Jeff Jensen
September 10, 2004 AT 04:00 AM EDT

There are some TV shows that last for years and years, and when they finally go away, they’re barely missed. And then there is the phenomenon of the TV show that dies quickly but leaves an indelible mark. Ten years ago, ABC fielded such a show: My So-Called Life, produced by the thirtysomething team of Edward Zwick and Marshall Herskovitz, premiered on Thursday, August 25, 1994 — and was quickly reduced to ratings rubble by another new 8 p.m. series, NBC’s Friends. But in 19 sublime episodes, Life left a lasting pop-culture legacy. Not only did it launch the careers of Claire Danes and Jared Leto, it defined the modern family drama — and has influenced an entire generation of television writers. Says Greg Berlanti, the creator of The WB’s Everwood and Jack & Bobby, ”It’s the most painfully honest portrayal of adolescence ever on television.”

Created by writer-producer Winnie Holzman, My So-Called Life (now rerunning on The N) tells the story of a 15-year-old high school sophomore named Angela Chase (Danes). Having grown apart from her parents (Bess Armstrong and Tom Irwin), her good-girl best friend Sharon Cherski (Devon Odessa), and the brainiac boy next door with the huge crush, Brian Krakow (Devon Gummersall), the angsty Angela finds herself bonding with troubled party girl Rayanne Graff (A.J. Langer) and her closeted gay friend Rickie Vasquez (Wilson Cruz). She’s also hopelessly hooked on Jordan Catalano (Leto), a soulful yet frustratingly monosyllabic dreamboat. Holzman took these stock types and made them complicated and real — you didn’t need to be a girl to feel Angela’s longing for Jordan, didn’t need to be gay to connect with Rickie’s coming-out journey.

”It had a tremendous impact on me,” says Berlanti. ”We reference the show at least once a week in the writers’ room here. . . When I think about My So-Called Life,” he adds, ”I think about that line in Star Wars, when Obi-Wan Kenobi tells Darth Vader, ‘If you strike me down, I shall become more powerful than you can possibly imagine.’ That’s exactly what happened here.”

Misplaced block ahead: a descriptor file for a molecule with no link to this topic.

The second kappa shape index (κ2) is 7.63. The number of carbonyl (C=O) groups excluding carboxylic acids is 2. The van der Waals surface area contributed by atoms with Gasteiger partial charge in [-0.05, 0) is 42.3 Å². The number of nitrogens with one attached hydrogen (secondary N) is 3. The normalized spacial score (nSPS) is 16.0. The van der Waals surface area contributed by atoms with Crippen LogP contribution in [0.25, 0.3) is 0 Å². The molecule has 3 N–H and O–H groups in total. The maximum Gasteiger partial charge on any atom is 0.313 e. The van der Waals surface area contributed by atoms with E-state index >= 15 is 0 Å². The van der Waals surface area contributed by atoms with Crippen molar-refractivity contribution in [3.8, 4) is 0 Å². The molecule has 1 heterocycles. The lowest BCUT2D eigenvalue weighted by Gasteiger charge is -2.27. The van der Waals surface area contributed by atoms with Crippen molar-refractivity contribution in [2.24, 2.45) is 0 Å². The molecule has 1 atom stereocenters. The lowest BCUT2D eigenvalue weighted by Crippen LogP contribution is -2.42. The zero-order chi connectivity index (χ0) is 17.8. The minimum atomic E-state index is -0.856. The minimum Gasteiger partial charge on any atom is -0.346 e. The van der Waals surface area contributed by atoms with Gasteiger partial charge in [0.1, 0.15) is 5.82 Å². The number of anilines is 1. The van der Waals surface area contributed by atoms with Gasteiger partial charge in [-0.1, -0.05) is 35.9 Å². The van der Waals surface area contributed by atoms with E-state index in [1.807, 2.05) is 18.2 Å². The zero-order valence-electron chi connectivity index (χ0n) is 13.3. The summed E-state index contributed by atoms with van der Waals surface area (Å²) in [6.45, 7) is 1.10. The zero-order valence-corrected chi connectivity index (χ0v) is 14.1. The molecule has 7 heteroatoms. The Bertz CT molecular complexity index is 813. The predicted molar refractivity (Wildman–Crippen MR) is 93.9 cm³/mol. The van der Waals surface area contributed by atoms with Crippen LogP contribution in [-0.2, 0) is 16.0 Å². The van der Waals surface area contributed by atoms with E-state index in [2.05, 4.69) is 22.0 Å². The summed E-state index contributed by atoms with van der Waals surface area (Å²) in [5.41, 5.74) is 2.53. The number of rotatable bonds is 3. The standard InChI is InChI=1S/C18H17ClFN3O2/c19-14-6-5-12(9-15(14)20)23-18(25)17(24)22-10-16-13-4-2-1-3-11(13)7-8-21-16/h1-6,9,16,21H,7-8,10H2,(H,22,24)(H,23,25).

And so we asked the actors and creators behind My So-Called Life to recount the show’s brief but lasting existence.


”I mean, this whole thing with yearbook — it’s like, everybody’s in this big hurry to make this book, to supposedly remember what happened. Because if you made a book of what really happened, it’d be a really upsetting book.” — Angela Chase

The origins of My So-Called Life date back to 1976, when Zwick and Herskovitz were writer-producers on the TV series Family. ”We found ourselves often confined to a more appropriate and decorous presentation of adolescence,” says Zwick. ”My So-Called Life is based on some unspoken vow to reexamine adolescence per our vision.” In the mid-’80s, the duo went on to create thirtysomething, where they met and employed Holzman. After ABC canceled thirtysomething in 1991, Zwick and Herskovitz sat down with Holzman to brainstorm a new show. Several concepts were discussed before Herskovitz suggested revisiting the subject of adolescence. Their shared ambition, says Holzman, was an ”uncensored” depiction of teenage life.

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